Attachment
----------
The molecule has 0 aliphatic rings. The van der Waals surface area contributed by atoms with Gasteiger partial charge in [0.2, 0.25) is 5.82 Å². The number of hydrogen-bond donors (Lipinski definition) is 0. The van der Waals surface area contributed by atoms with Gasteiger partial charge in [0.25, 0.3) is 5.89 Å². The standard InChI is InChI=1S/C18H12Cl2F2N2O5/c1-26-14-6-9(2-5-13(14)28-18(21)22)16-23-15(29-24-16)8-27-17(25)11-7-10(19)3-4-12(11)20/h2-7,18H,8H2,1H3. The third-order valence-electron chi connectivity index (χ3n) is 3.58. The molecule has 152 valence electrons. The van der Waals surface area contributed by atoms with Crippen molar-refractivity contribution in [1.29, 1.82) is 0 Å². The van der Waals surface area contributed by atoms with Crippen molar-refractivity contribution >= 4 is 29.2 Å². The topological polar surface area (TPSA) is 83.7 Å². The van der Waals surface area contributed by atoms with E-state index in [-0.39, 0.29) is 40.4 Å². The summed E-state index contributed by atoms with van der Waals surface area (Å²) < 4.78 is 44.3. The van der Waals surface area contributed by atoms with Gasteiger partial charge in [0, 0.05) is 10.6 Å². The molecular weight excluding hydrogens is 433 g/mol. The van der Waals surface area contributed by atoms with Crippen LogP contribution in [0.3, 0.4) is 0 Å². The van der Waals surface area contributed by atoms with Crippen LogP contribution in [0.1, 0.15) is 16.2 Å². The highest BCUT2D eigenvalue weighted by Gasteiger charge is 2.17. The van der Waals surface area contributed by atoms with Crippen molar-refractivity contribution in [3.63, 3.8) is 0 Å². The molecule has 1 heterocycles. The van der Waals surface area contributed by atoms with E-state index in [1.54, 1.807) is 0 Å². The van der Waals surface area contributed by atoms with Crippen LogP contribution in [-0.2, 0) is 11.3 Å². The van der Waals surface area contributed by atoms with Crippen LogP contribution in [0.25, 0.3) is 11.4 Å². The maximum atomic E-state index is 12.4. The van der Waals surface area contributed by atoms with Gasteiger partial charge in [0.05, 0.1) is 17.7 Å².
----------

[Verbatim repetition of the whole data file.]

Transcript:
The molecule has 0 aliphatic rings. The van der Waals surface area contributed by atoms with Gasteiger partial charge in [0.2, 0.25) is 5.82 Å². The number of hydrogen-bond donors (Lipinski definition) is 0. The van der Waals surface area contributed by atoms with Gasteiger partial charge in [0.25, 0.3) is 5.89 Å². The standard InChI is InChI=1S/C18H12Cl2F2N2O5/c1-26-14-6-9(2-5-13(14)28-18(21)22)16-23-15(29-24-16)8-27-17(25)11-7-10(19)3-4-12(11)20/h2-7,18H,8H2,1H3. The third-order valence-electron chi connectivity index (χ3n) is 3.58. The molecule has 152 valence electrons. The van der Waals surface area contributed by atoms with Crippen molar-refractivity contribution in [1.29, 1.82) is 0 Å². The van der Waals surface area contributed by atoms with Crippen molar-refractivity contribution >= 4 is 29.2 Å². The topological polar surface area (TPSA) is 83.7 Å². The van der Waals surface area contributed by atoms with E-state index in [-0.39, 0.29) is 40.4 Å². The summed E-state index contributed by atoms with van der Waals surface area (Å²) < 4.78 is 44.3. The van der Waals surface area contributed by atoms with Gasteiger partial charge in [0, 0.05) is 10.6 Å². The molecular weight excluding hydrogens is 433 g/mol. The van der Waals surface area contributed by atoms with Crippen LogP contribution in [0.3, 0.4) is 0 Å². The van der Waals surface area contributed by atoms with Crippen LogP contribution in [0.1, 0.15) is 16.2 Å². The highest BCUT2D eigenvalue weighted by Gasteiger charge is 2.17. The van der Waals surface area contributed by atoms with Crippen molar-refractivity contribution in [3.63, 3.8) is 0 Å². The molecule has 1 heterocycles. The van der Waals surface area contributed by atoms with E-state index in [1.54, 1.807) is 0 Å². The van der Waals surface area contributed by atoms with Crippen LogP contribution in [-0.2, 0) is 11.3 Å². The van der Waals surface area contributed by atoms with Crippen LogP contribution in [0.25, 0.3) is 11.4 Å². The maximum atomic E-state index is 12.4. The van der Waals surface area contributed by atoms with Gasteiger partial charge in [0.05, 0.1) is 17.7 Å².